Zach Bohannon 34:04
I think you start as soon as you can.Like, I mean, you definitely want to at least have a mailing list and be building that in any way you can. You know, have the understanding that it's obviously going to be harder to get yourself out there if you're in that one to three book range. But it doesn't mean you shouldn't start building your platform.And you have to understand, like, if you have one book out there, I wouldn't necessarily be like, spent a lot of time marketing that one book. I would be trying to build my list. And you know, like, have a short story that you're enticing people to come to, you know, and stuff like that, but I wouldn't spend a lot of time like just marketing that one book. Because there's a lot of people who are going to come to your page. And if they see it's a book in a series, and there's no other books out yet, it's gonna be really hard for them to trust a new author. Soit's a balance. Like, I think the biggest thing is just building your audience and building your list. But like, using that for your marketing time, and keep writing books, like that's, to market your books and sell more books, writing more books is still going to be your best thing. And obviously, you know, running ads and stuff is important, but I wouldn't be writing a bunch of ads on my books until I have more books behind them in the series to help you get a return on investment and hook. Because a lot of people, like, if I get a BookBub, let's say, on my seven book Empty Body series, which I actually have one Tuesday coming up. The first book in series is free, but you'll be surprised how many people will see your ad and they'll just buy the whole series that first day, and if you get a BookBub and you only have one or twobooks in that series, you're missing all that. And there's only so many times you can go into that well before you start seeing diminishing returns. So when you start using those types of services, you know, I would really be making sure I had my ducks in a row and had plenty of books out in the series, because again, you can only put that book in front of those readers so many times. Even though they grow their list, you're still going to get diminishing returns, the more you do that.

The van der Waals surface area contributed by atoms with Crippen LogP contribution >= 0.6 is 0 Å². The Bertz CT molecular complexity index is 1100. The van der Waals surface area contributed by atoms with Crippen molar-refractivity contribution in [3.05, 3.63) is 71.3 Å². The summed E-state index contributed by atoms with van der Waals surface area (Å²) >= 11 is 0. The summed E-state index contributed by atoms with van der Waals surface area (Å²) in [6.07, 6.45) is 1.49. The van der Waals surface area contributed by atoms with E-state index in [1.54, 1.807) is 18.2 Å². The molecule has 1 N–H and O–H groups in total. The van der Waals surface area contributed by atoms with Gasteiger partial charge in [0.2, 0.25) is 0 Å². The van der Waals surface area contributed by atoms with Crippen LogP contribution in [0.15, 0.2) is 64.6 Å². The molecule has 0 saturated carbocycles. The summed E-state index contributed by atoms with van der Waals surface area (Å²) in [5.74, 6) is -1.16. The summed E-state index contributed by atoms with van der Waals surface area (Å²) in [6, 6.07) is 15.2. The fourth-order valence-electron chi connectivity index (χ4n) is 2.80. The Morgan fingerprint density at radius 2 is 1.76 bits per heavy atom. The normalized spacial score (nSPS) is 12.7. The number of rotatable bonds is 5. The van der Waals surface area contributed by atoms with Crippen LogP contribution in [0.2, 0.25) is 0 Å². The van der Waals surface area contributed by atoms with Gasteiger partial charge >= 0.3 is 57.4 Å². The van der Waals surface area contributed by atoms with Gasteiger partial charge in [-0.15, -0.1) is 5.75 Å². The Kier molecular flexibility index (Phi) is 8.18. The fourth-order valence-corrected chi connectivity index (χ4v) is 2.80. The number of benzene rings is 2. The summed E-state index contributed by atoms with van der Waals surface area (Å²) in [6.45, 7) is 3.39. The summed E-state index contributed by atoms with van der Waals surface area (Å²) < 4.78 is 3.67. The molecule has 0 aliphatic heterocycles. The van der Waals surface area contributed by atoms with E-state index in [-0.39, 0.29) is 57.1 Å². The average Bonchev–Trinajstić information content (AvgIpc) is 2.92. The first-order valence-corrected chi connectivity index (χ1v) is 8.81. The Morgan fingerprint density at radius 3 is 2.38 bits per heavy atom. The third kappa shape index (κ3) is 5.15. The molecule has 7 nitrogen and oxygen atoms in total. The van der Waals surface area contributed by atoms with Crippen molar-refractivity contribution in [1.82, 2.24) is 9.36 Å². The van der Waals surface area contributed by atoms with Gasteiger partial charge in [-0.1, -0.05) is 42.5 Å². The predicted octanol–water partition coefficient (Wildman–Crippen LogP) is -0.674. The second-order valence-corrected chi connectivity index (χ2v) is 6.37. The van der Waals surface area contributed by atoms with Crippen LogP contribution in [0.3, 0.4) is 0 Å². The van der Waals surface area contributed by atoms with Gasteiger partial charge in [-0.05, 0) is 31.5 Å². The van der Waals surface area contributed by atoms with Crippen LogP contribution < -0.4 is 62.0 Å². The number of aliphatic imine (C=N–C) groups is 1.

Mark Lefevbre 36:08
Right, right. Okay, cool. So this is kind of related to that, and we sort of talked about a bit. But Diaz says, "What is the best way to get an email list? Is social media the best way to go with that?"
Zach Bohannon 36:22